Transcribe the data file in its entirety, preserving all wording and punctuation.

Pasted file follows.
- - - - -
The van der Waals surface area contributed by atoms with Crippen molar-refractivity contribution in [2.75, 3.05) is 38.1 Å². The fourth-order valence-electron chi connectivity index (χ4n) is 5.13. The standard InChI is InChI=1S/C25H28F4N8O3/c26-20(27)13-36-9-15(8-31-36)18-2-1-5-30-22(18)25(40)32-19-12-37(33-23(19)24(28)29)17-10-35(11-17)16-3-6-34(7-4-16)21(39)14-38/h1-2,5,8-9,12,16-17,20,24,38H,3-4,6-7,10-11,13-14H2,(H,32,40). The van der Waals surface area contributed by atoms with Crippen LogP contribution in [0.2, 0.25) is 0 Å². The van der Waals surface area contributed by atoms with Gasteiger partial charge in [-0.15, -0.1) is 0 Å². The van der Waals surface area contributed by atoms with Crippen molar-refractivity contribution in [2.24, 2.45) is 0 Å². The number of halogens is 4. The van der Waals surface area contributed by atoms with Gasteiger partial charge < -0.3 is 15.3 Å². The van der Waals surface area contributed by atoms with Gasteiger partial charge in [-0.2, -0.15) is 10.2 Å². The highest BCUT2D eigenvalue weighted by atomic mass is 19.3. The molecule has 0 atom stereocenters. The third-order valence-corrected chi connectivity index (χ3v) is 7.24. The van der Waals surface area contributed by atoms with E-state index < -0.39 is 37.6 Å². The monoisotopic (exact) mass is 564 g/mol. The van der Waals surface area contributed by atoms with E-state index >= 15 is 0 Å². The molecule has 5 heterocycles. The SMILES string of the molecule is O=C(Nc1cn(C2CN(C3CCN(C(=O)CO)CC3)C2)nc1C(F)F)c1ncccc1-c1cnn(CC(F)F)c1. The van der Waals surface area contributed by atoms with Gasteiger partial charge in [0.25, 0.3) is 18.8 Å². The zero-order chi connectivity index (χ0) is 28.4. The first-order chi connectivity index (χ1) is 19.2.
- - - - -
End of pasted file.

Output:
The van der Waals surface area contributed by atoms with Crippen molar-refractivity contribution in [2.75, 3.05) is 38.1 Å². The fourth-order valence-electron chi connectivity index (χ4n) is 5.13. The standard InChI is InChI=1S/C25H28F4N8O3/c26-20(27)13-36-9-15(8-31-36)18-2-1-5-30-22(18)25(40)32-19-12-37(33-23(19)24(28)29)17-10-35(11-17)16-3-6-34(7-4-16)21(39)14-38/h1-2,5,8-9,12,16-17,20,24,38H,3-4,6-7,10-11,13-14H2,(H,32,40). The van der Waals surface area contributed by atoms with Crippen LogP contribution in [0.2, 0.25) is 0 Å². The van der Waals surface area contributed by atoms with Gasteiger partial charge in [-0.15, -0.1) is 0 Å². The van der Waals surface area contributed by atoms with Crippen molar-refractivity contribution in [2.24, 2.45) is 0 Å². The number of halogens is 4. The van der Waals surface area contributed by atoms with Gasteiger partial charge < -0.3 is 15.3 Å². The van der Waals surface area contributed by atoms with Gasteiger partial charge in [-0.2, -0.15) is 10.2 Å². The highest BCUT2D eigenvalue weighted by atomic mass is 19.3. The molecule has 0 atom stereocenters. The third-order valence-corrected chi connectivity index (χ3v) is 7.24. The van der Waals surface area contributed by atoms with E-state index < -0.39 is 37.6 Å². The monoisotopic (exact) mass is 564 g/mol. The van der Waals surface area contributed by atoms with E-state index >= 15 is 0 Å². The molecule has 5 heterocycles. The SMILES string of the molecule is O=C(Nc1cn(C2CN(C3CCN(C(=O)CO)CC3)C2)nc1C(F)F)c1ncccc1-c1cnn(CC(F)F)c1. The van der Waals surface area contributed by atoms with Gasteiger partial charge in [0.25, 0.3) is 18.8 Å². The zero-order chi connectivity index (χ0) is 28.4. The first-order chi connectivity index (χ1) is 19.2.